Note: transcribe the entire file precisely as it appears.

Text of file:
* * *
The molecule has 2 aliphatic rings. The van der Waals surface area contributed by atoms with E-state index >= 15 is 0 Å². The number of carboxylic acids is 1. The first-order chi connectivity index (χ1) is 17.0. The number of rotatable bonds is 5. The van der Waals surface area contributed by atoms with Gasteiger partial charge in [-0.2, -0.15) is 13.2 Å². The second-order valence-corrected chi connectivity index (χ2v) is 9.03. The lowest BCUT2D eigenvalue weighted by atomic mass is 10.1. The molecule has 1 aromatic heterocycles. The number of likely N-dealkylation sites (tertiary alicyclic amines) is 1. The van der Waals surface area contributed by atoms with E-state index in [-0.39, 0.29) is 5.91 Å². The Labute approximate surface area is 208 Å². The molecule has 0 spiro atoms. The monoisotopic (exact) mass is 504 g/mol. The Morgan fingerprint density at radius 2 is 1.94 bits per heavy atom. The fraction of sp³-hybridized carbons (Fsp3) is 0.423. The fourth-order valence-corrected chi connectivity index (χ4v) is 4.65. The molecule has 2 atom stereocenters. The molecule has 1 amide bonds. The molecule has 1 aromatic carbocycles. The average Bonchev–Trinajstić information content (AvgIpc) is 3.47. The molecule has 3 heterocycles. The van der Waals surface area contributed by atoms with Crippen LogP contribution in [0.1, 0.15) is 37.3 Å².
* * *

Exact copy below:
The molecule has 2 aliphatic rings. The van der Waals surface area contributed by atoms with E-state index >= 15 is 0 Å². The number of carboxylic acids is 1. The first-order chi connectivity index (χ1) is 17.0. The number of rotatable bonds is 5. The van der Waals surface area contributed by atoms with Gasteiger partial charge in [-0.2, -0.15) is 13.2 Å². The second-order valence-corrected chi connectivity index (χ2v) is 9.03. The lowest BCUT2D eigenvalue weighted by atomic mass is 10.1. The molecule has 1 aromatic heterocycles. The number of likely N-dealkylation sites (tertiary alicyclic amines) is 1. The van der Waals surface area contributed by atoms with E-state index in [-0.39, 0.29) is 5.91 Å². The Labute approximate surface area is 208 Å². The molecule has 0 spiro atoms. The monoisotopic (exact) mass is 504 g/mol. The Morgan fingerprint density at radius 2 is 1.94 bits per heavy atom. The fraction of sp³-hybridized carbons (Fsp3) is 0.423. The fourth-order valence-corrected chi connectivity index (χ4v) is 4.65. The molecule has 2 atom stereocenters. The molecule has 1 amide bonds. The molecule has 1 aromatic carbocycles. The average Bonchev–Trinajstić information content (AvgIpc) is 3.47. The molecule has 3 heterocycles. The van der Waals surface area contributed by atoms with Crippen LogP contribution in [0.1, 0.15) is 37.3 Å².